For a fleeting moment earlier this week, it appeared Andrea Horwath had finally set a make-or-break condition for supporting Dwight Duncan’s budget.
With Tuesday’s call to apply an extra tax to anyone making more than $500,000 per year, the Ontario NDP Leader served up the kind of attention-grabber from which it’s difficult to back away – and that, if rejected by Dalton McGuinty’s Liberals, could make for an NDP-friendly wedge issue during a provincial election.
And yet, no sooner had Ms. Horwath gone public with her demand than she was once again reminding journalists that she has no intention of drawing “lines in the sand.” The implication was that she’ll be satisfied if the Liberals instead grant a few other, less showy concessions from the list of requests she’s slowly rolling out.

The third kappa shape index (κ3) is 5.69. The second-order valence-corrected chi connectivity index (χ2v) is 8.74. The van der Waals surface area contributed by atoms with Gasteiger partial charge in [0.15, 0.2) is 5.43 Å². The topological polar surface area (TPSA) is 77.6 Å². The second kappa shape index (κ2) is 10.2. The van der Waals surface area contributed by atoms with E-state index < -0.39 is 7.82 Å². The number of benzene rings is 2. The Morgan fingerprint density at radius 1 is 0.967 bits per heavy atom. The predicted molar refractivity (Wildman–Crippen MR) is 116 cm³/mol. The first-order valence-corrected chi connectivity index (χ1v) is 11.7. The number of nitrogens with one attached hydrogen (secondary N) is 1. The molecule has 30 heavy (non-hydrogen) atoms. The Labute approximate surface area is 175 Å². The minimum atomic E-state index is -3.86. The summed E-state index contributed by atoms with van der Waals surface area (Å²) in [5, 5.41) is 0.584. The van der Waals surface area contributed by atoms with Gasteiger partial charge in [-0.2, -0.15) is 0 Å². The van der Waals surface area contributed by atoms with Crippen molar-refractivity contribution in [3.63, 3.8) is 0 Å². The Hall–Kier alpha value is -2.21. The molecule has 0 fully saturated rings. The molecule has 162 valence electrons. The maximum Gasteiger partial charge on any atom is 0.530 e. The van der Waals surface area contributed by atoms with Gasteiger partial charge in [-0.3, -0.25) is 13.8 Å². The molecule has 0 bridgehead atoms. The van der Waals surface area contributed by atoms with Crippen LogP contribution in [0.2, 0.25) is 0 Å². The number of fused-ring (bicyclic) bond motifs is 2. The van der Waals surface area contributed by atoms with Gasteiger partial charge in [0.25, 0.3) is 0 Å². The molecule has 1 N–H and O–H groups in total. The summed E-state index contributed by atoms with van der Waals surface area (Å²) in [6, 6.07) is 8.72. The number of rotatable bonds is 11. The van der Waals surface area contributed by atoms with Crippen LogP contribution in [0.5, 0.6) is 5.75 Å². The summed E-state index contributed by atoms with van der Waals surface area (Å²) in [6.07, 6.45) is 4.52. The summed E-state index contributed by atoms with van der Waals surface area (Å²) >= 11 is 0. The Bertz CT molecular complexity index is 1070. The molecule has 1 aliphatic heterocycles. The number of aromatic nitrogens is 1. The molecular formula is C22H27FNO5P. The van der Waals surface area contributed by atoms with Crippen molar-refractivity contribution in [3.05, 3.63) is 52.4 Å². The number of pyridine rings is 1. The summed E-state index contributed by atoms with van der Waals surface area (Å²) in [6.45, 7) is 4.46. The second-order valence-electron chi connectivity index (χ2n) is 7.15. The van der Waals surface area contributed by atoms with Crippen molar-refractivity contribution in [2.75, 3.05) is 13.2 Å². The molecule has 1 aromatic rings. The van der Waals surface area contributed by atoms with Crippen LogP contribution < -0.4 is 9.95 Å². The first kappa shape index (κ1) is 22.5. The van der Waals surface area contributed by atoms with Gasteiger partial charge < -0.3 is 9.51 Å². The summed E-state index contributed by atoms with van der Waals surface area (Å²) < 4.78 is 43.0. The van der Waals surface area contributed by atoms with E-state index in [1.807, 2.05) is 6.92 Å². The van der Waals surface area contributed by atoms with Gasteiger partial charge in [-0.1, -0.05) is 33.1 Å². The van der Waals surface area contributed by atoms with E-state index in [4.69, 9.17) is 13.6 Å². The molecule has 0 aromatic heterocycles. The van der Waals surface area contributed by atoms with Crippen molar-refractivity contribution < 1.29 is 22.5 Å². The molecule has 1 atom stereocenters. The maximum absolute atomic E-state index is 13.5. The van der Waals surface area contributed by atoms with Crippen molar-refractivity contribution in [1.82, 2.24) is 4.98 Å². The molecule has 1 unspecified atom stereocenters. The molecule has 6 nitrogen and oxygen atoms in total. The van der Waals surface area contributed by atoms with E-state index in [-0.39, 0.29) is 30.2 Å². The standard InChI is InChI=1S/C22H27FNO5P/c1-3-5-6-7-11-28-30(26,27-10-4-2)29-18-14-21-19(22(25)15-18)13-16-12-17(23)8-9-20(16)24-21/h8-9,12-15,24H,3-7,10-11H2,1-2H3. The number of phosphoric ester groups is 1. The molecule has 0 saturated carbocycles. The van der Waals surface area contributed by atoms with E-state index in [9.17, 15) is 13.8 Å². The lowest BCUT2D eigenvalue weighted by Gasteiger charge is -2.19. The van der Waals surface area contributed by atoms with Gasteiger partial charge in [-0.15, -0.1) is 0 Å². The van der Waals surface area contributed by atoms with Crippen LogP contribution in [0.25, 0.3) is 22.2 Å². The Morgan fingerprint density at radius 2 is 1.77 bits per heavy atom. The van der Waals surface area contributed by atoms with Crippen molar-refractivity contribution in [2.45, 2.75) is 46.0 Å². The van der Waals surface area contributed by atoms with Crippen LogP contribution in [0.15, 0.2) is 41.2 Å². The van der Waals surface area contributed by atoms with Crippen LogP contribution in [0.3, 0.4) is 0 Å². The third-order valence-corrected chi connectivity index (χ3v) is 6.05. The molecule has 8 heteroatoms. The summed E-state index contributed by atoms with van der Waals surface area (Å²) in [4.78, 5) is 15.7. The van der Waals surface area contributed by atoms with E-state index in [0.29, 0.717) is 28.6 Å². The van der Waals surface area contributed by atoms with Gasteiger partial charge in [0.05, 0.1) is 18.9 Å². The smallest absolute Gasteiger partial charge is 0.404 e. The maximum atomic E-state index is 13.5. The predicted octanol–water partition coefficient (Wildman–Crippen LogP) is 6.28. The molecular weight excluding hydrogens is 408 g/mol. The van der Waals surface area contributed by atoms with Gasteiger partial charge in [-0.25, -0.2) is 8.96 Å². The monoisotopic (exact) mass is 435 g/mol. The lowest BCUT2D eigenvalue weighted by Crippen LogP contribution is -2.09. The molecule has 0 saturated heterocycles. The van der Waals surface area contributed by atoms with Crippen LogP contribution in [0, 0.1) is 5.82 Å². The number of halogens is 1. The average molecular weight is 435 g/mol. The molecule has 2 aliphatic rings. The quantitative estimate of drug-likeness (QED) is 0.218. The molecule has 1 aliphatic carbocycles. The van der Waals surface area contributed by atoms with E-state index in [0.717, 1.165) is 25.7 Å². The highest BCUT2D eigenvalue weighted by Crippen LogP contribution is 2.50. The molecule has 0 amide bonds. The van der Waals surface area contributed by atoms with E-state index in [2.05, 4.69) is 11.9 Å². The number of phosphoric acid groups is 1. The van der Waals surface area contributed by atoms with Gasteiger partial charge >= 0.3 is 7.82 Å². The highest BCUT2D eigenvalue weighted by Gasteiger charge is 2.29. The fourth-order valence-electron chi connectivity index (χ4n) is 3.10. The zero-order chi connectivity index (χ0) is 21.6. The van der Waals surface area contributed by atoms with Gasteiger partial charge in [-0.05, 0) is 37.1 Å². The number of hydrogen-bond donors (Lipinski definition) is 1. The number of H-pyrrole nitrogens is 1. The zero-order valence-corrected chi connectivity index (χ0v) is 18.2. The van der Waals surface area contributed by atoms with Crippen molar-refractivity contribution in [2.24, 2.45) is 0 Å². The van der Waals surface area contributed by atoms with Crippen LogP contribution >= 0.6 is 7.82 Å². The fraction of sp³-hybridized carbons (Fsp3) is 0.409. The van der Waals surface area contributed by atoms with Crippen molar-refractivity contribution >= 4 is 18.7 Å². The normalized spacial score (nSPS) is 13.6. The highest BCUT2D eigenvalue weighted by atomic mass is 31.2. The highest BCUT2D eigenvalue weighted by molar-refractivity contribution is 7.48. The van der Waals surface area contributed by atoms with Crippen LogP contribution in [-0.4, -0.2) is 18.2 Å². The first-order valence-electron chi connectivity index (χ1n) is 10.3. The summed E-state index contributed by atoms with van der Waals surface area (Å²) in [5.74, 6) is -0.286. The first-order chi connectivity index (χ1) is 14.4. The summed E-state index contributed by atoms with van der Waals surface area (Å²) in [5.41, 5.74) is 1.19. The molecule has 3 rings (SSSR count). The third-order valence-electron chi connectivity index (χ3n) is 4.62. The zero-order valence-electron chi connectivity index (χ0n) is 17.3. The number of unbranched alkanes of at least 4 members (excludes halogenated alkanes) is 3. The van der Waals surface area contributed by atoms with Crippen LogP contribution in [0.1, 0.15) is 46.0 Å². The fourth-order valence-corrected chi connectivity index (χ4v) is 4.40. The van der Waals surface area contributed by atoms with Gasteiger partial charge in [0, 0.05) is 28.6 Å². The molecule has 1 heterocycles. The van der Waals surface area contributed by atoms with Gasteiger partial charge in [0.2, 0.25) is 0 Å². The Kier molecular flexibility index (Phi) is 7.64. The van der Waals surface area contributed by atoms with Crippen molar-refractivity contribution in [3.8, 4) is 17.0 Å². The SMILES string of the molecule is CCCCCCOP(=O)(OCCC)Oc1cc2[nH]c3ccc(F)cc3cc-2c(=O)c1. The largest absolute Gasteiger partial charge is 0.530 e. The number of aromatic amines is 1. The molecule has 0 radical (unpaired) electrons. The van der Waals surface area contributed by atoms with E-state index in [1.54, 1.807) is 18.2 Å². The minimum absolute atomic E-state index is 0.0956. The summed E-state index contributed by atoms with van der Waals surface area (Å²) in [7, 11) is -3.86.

It was the latest signal that, against the advice of some of the more hawkish members of her party, Ms. Horwath is determined to play the long game.
If she were primarily concerned with the here and now, Ms. Horwath would be leaning toward helping Tim Hudak’s Progressive Conservatives bring down Mr. McGuinty’s minority government.
Doing so would carry less risk for the NDP than for the Tories, who are still going through a behind-the-scenes shakeup that has them a long way from election readiness, and have struggled to convincingly explain why they’d force an election over a right-leaning budget. By contrast, the New Democrats could rely on the same campaign team they did a few months ago, and make a coherent case against austerity measures – from social-assistance freezes to the shutdown of northern transit services – that run contrary to their policies and principles.